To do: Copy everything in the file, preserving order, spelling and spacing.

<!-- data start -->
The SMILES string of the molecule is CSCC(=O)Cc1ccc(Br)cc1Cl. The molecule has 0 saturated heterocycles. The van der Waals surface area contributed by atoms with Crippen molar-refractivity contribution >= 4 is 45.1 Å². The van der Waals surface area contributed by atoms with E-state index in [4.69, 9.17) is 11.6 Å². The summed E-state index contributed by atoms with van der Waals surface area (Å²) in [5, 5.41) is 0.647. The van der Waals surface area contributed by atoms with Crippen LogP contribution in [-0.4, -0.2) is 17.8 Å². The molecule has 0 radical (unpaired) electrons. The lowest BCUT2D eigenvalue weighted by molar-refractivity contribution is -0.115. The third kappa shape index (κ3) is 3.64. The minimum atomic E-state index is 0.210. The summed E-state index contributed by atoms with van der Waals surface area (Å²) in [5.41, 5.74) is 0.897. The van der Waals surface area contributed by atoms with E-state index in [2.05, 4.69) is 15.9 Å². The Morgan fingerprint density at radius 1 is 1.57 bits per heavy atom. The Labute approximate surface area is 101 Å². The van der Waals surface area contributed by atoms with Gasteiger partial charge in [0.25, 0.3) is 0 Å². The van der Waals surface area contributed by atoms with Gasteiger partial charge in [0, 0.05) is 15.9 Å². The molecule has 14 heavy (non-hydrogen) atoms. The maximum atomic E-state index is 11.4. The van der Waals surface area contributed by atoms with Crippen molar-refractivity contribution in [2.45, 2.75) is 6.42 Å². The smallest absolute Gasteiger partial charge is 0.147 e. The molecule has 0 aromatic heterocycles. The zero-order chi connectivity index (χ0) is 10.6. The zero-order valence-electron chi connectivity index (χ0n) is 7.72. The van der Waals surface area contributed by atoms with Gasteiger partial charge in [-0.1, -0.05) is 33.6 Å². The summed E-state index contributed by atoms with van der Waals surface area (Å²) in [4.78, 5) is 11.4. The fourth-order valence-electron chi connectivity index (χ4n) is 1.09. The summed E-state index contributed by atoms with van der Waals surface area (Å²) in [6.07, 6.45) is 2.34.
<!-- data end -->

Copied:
The SMILES string of the molecule is CSCC(=O)Cc1ccc(Br)cc1Cl. The molecule has 0 saturated heterocycles. The van der Waals surface area contributed by atoms with Crippen molar-refractivity contribution >= 4 is 45.1 Å². The van der Waals surface area contributed by atoms with E-state index in [4.69, 9.17) is 11.6 Å². The summed E-state index contributed by atoms with van der Waals surface area (Å²) in [5, 5.41) is 0.647. The van der Waals surface area contributed by atoms with Crippen LogP contribution in [-0.4, -0.2) is 17.8 Å². The molecule has 0 radical (unpaired) electrons. The lowest BCUT2D eigenvalue weighted by molar-refractivity contribution is -0.115. The third kappa shape index (κ3) is 3.64. The minimum atomic E-state index is 0.210. The summed E-state index contributed by atoms with van der Waals surface area (Å²) in [5.41, 5.74) is 0.897. The van der Waals surface area contributed by atoms with E-state index in [2.05, 4.69) is 15.9 Å². The Morgan fingerprint density at radius 1 is 1.57 bits per heavy atom. The Labute approximate surface area is 101 Å². The van der Waals surface area contributed by atoms with Gasteiger partial charge in [0.25, 0.3) is 0 Å². The van der Waals surface area contributed by atoms with Gasteiger partial charge in [0, 0.05) is 15.9 Å². The molecule has 14 heavy (non-hydrogen) atoms. The maximum atomic E-state index is 11.4. The van der Waals surface area contributed by atoms with Crippen molar-refractivity contribution in [2.45, 2.75) is 6.42 Å². The smallest absolute Gasteiger partial charge is 0.147 e. The molecule has 0 aromatic heterocycles. The zero-order chi connectivity index (χ0) is 10.6. The zero-order valence-electron chi connectivity index (χ0n) is 7.72. The van der Waals surface area contributed by atoms with Gasteiger partial charge in [-0.1, -0.05) is 33.6 Å². The summed E-state index contributed by atoms with van der Waals surface area (Å²) in [4.78, 5) is 11.4. The fourth-order valence-electron chi connectivity index (χ4n) is 1.09. The summed E-state index contributed by atoms with van der Waals surface area (Å²) in [6.07, 6.45) is 2.34.